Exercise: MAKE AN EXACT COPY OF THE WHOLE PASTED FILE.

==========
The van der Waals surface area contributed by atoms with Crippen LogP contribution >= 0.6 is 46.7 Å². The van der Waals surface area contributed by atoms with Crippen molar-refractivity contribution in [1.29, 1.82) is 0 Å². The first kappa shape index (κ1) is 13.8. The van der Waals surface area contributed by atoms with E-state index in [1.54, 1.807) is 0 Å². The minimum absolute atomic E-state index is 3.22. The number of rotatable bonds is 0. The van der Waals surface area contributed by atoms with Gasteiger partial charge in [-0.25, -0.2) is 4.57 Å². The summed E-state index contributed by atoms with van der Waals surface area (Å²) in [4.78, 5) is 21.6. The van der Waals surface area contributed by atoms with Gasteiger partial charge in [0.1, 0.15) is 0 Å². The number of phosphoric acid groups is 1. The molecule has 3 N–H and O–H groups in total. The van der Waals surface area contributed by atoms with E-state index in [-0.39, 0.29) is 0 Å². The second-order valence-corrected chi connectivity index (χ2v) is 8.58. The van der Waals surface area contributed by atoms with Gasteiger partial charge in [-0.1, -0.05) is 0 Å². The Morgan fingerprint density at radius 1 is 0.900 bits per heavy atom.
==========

The van der Waals surface area contributed by atoms with Crippen LogP contribution >= 0.6 is 46.7 Å². The van der Waals surface area contributed by atoms with Crippen molar-refractivity contribution in [1.29, 1.82) is 0 Å². The first kappa shape index (κ1) is 13.8. The van der Waals surface area contributed by atoms with E-state index in [1.54, 1.807) is 0 Å². The minimum absolute atomic E-state index is 3.22. The number of rotatable bonds is 0. The van der Waals surface area contributed by atoms with Gasteiger partial charge in [-0.25, -0.2) is 4.57 Å². The summed E-state index contributed by atoms with van der Waals surface area (Å²) in [4.78, 5) is 21.6. The van der Waals surface area contributed by atoms with Gasteiger partial charge in [0.1, 0.15) is 0 Å². The number of phosphoric acid groups is 1. The molecule has 3 N–H and O–H groups in total. The van der Waals surface area contributed by atoms with E-state index in [-0.39, 0.29) is 0 Å². The second-order valence-corrected chi connectivity index (χ2v) is 8.58. The van der Waals surface area contributed by atoms with Gasteiger partial charge in [-0.1, -0.05) is 0 Å². The Morgan fingerprint density at radius 1 is 0.900 bits per heavy atom.